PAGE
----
Capitalism

Some of this is taken from libcom’s excellent introduction to capitalism which features a lot more than what I mention, check it out here.

Capitalism is an economic system based on: wage labour (working for a wage), private ownership or control of the means of production (e.g. factories, machinery, farms, offices), and production for the purpose of exchange and profit.

Under capitalism production is in the hands of capitalists (the bourgeoisie). Therefore, in order to survive, we (the proletariat) must sell our labour-power to capitalists (i.e. work for them) in exchange for a wage.

Aware of the dependency of the proletariat on wage-labour, we are compelled to work for capitalists to not only work to produce enough to cover their overhead production costs, but they also compel us to work extra unpaid hours, producing ‘surplus value’ i.e. profit for the capitalists we work for. This extraction of surplus value from unpaid labour is the basis of exploitation under capitalism.

Capitalists compete with each other in the pursuit for profit, so find ways to extract as much surplus value as possible from workers. This results in the lowering of wages and other labour costs. By paying less for labour, they can afford to sell goods for lower their prices. In doing so they are able  to sell more than their competitors to consumers, who desire cheap goods.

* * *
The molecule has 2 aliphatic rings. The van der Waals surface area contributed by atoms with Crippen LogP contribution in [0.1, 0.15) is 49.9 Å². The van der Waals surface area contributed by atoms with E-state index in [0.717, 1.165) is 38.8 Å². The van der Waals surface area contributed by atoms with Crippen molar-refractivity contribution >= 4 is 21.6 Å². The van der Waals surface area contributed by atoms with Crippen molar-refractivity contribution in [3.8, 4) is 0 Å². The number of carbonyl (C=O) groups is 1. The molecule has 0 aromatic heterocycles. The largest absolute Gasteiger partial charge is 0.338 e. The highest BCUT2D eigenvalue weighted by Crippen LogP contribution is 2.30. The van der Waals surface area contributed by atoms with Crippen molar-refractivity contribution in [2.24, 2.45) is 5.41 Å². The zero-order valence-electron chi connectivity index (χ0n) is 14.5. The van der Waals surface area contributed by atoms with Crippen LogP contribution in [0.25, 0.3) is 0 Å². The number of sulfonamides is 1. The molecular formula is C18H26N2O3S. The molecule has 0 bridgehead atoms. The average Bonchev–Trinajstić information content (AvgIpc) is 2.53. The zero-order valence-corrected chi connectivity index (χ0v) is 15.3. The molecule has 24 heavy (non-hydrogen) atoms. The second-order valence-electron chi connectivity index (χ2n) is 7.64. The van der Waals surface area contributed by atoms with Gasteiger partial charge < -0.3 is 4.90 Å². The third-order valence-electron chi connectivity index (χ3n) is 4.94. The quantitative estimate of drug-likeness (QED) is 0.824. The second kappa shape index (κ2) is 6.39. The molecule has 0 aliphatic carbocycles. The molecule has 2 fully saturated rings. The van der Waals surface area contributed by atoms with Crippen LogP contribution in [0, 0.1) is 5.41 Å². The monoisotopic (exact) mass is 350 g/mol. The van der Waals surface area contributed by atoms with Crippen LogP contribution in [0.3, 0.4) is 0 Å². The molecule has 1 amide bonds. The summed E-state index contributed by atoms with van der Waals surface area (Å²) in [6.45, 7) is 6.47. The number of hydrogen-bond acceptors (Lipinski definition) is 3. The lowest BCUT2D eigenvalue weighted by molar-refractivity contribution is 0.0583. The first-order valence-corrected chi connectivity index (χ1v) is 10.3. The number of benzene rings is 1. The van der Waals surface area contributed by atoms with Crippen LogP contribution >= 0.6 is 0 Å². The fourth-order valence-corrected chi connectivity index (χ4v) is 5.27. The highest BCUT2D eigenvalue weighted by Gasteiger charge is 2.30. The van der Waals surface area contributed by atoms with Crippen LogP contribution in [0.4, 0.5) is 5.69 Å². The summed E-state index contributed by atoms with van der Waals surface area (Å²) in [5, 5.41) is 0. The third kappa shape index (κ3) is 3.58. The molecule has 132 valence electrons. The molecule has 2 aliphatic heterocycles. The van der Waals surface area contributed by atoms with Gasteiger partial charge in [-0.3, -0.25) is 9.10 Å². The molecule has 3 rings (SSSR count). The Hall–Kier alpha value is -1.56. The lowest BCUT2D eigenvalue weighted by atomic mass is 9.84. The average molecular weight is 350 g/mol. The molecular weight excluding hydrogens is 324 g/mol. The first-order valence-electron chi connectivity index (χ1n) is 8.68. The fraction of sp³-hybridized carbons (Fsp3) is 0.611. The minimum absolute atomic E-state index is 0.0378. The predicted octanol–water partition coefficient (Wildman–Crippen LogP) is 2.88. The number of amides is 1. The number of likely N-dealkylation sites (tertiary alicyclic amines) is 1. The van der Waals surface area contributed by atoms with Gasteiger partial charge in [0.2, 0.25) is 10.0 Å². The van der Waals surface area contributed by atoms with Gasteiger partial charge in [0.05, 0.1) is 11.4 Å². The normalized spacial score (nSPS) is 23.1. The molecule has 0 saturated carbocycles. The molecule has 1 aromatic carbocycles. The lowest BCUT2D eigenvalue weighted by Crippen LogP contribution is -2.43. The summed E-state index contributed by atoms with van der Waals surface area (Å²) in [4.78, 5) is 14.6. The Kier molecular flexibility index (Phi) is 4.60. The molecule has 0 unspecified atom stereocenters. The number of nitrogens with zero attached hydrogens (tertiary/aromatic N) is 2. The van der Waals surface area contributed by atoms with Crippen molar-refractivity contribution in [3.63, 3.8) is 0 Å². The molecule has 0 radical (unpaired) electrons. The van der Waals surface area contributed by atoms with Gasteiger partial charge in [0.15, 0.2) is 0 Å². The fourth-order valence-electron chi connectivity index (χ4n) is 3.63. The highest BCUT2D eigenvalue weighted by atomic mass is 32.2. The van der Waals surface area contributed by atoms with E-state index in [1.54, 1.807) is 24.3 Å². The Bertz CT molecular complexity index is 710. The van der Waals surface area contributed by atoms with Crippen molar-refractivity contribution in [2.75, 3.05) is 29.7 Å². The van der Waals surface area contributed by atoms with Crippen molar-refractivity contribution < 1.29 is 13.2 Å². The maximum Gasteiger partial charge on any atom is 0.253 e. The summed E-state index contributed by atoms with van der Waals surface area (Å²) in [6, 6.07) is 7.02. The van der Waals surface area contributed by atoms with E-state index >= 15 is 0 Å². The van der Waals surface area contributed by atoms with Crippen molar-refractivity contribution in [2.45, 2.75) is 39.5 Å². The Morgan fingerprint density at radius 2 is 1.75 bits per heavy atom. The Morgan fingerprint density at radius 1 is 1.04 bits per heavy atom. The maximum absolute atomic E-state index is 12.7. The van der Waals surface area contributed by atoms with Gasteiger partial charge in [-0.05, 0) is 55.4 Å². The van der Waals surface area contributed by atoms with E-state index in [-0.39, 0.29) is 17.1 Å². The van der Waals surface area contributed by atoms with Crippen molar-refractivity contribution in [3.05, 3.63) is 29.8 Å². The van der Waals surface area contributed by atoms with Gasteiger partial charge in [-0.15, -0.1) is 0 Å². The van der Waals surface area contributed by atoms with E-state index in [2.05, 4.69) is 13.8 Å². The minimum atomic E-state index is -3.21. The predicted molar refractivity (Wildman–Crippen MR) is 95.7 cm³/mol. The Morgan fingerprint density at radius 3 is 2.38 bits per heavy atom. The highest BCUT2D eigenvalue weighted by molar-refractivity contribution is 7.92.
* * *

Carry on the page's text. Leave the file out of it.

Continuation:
*Example*

As an example, lets look at the garms industry. Under capitalism, the priority of the capitalists who own these clothing brands is to make profits right, and one crucial way to ensure this, is to save money they invest in the production of garms. Brands therefore choose to source their labour force in countries where laws aren’t as strict on workers’ rights, and where countries are made extremely poor by developed countries, to the point where they are willing to cut corners, as demanded by Western brands, to ensure continued investment in their economy from these countries. As a result, brands can easily cut costs in these countries by offering poor wages, investing little in workers’ safety and wellbeing, and forcing factories to produce a lot in a small amount of time through overtime and subcontracting (definition of subcontracting pending). This allows them to save on production costs, so they can afford to produce clothes for as cheap as possible, ensuring they succeed in the competition between brands to produce clothes cheaper than each other and therefore sell more than the other, increasing profits.

 

This is why brands and capitalists generally are keen to push ethical fashion, recycling projects etc, because it allows us to steer the blame away from the capitalists who are to blame for the dire conditions workers are facing, and instead focuses our attention on our own behaviours e.g. what we buy. There needs to be a balance, but one in which the focus is the capitalist system that creates these conditions in the first place.

 

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